The exhaust steam 38 from the steam turbine 32 is released at atmospheric pressure to the exhaust stack 42 as seen in FIG. 1. In addition, the exhaust gas 20 from the gas turbine 12 after passing through the heat recovery steam generator 22 to produce the steam exits from the heat recovery steam generator 22 to the exhaust stack 42.

The steam turbine 32 and the heat recovery steam generator 22 need to be sized relative to the gas turbine 12 of the combined cycle plant 10 in order to operate efficiently. In that the gas turbine 12 typically operates at its base rating, the plant designer knows the power rating of the turbine and its exhaust gas flow rate and temperature. The designer can take the exhaust gas flow temperature and rate to determine what size heat recovery steam generator 22 is needed and how much steam can be produced at a certain pressure, such as 700 PSI at a desired flow rate. The designer with the known flow rate and temperature and pressure of the steam generated by the heat recovery steam generator 22 can size the steam turbine 32 to efficiently convert this energy into rotational energy to drive the electric generator 36 of FIG. 1.

In that the combined cycle plant 10 exhausts both the exhaust gas 20 and the exhaust steam 38 directly to atmosphere, this dual open cycle system simplifies that power plant design from the prior art and reduces maintenance and installation cost. In addition, it improves the reliability of the power plant over the previous combined cycle plants.

Over the past 35 years, gas turbines have been increasingly used to generate electric power because of their low cost, short installation time and the high availability of clean burning oil and natural gas fuels. Many different manufacturers through out the world have installed thousands of engines as simple cycle power plants. Most of these plants operate at a fuel efficiency of 25% to 35%. One of the most popular large engines is General Electric Company's Frame 7 that was first commercialized in 1969. The current version of this model is the Frame 7EA with a power rating of 85,000 kilowatts. It has an exhaust gas flow of 2,367,000 lbs/hour at a temperature of 1000° F. The heat energy in this exhaust gas can be converted in a heat recovery steam generator to produce over 350,000 lbs/hour of high and low pressure steam. This will generate 30,000 kilowatts of power when expanded through an atmospheric discharge, backpressure steam turbine. Any simple cycle gas turbine plant can achieve similar results by installing a heat recovery steam generator 22, a steam turbine/generator set 32 and 36 and a water purifier 26.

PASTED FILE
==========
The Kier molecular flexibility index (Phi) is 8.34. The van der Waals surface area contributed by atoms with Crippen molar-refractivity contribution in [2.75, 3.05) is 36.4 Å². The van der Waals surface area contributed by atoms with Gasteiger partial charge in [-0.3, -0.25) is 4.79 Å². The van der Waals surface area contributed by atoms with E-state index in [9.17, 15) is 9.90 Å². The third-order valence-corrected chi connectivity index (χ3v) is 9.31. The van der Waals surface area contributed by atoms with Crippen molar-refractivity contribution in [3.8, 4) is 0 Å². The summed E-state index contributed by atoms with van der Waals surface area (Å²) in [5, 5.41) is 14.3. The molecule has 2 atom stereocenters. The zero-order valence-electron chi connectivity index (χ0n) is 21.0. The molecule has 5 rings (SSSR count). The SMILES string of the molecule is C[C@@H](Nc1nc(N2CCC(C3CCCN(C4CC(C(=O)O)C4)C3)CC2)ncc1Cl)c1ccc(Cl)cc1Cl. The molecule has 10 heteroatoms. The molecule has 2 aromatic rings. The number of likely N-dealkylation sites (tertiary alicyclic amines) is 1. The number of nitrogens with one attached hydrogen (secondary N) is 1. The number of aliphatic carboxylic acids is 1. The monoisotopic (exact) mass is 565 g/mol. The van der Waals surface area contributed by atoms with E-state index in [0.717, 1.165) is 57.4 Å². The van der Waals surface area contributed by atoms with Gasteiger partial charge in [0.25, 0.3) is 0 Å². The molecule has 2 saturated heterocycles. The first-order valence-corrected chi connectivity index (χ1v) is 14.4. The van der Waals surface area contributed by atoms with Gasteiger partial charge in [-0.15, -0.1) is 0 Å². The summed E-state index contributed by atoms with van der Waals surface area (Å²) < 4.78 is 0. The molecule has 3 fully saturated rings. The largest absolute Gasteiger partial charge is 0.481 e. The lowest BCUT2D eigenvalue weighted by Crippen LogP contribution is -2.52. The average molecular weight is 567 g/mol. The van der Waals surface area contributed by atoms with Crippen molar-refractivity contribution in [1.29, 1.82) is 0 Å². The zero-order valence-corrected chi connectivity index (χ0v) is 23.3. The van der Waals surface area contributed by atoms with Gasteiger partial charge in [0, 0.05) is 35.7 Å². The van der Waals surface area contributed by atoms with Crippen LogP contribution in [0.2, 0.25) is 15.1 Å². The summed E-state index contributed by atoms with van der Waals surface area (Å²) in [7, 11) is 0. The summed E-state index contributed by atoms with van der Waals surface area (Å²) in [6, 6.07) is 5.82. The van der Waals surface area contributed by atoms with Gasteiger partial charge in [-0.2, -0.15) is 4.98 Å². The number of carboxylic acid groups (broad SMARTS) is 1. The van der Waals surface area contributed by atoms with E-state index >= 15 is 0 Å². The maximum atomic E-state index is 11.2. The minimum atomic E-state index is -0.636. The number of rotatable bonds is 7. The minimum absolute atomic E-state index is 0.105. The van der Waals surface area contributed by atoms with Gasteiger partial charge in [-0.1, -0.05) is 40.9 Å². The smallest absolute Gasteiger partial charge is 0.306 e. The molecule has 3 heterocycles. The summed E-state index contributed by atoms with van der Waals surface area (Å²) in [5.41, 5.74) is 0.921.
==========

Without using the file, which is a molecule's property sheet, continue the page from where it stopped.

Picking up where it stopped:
The claims should not be read as limited to the described order or elements unless stated to that effect. Therefore, all embodiments that come within the scope and spirit of the following claims and equivalents thereto are claimed as the invention.

Claims (17)

What is claimed:
1. A combined cycle system comprising: an open cycle system using a fuel to create power and expending an exhaust with a waste heat; a heat exchange fluid; a heat recovery exchanger for transferring heat from the exhaust with waste heat to the heat exchange fluid; a second open cycle system using the heat exchange fluid to create power and expending the heat exchange fluid; and an exhaust system that combines the exhaust from the first open cycle and the heat exchange fluid from the second open cycle and conveying to the atmosphere.
2. A combined cycle system of claim 1 wherein the heat exchange fluid is water in a fluid and gaseous state.
3. A combined cycle system of claim 2 further comprising a pump for moving and pressurizing the water to the heat recovery exchanger.
4. A combined cycle system of claim 3 further comprising a purifier for purifying the water.
5. A combined cycle system of claim 3 wherein the open cycle system is a gas turbine.
6. A combined cycle system comprising: an open cycle system using a fuel to create power and expending an exhaust with a waste heat; water as a heat exchange fluid; a heat recovery exchanger for transferring heat from the exhaust with waste heat to the water to convert from a liquid state to a gaseous state, steam; an open cycle system steam turbine using the steam to create power and expending the steam; and an exhaust system that combines the exhaust from the gas turbine and the steam expended from the open cycle steam turbine and conveying to the atmosphere.
7. A combined cycle system of claim 6 wherein the heat recovery exchanger is a once-through exchanger.
8. A combined cycle system of claim 6 wherein the heat recovery exchanger is a drum boiler.
9. A combined cycle system of claim 8 wherein the open cycle system is a gas turbine.
10. A combined cycle system of claim 9 further comprising a pump for moving and pressurizing the water to the drum boiler heat recovery exchanger and a purifier for purifying the water.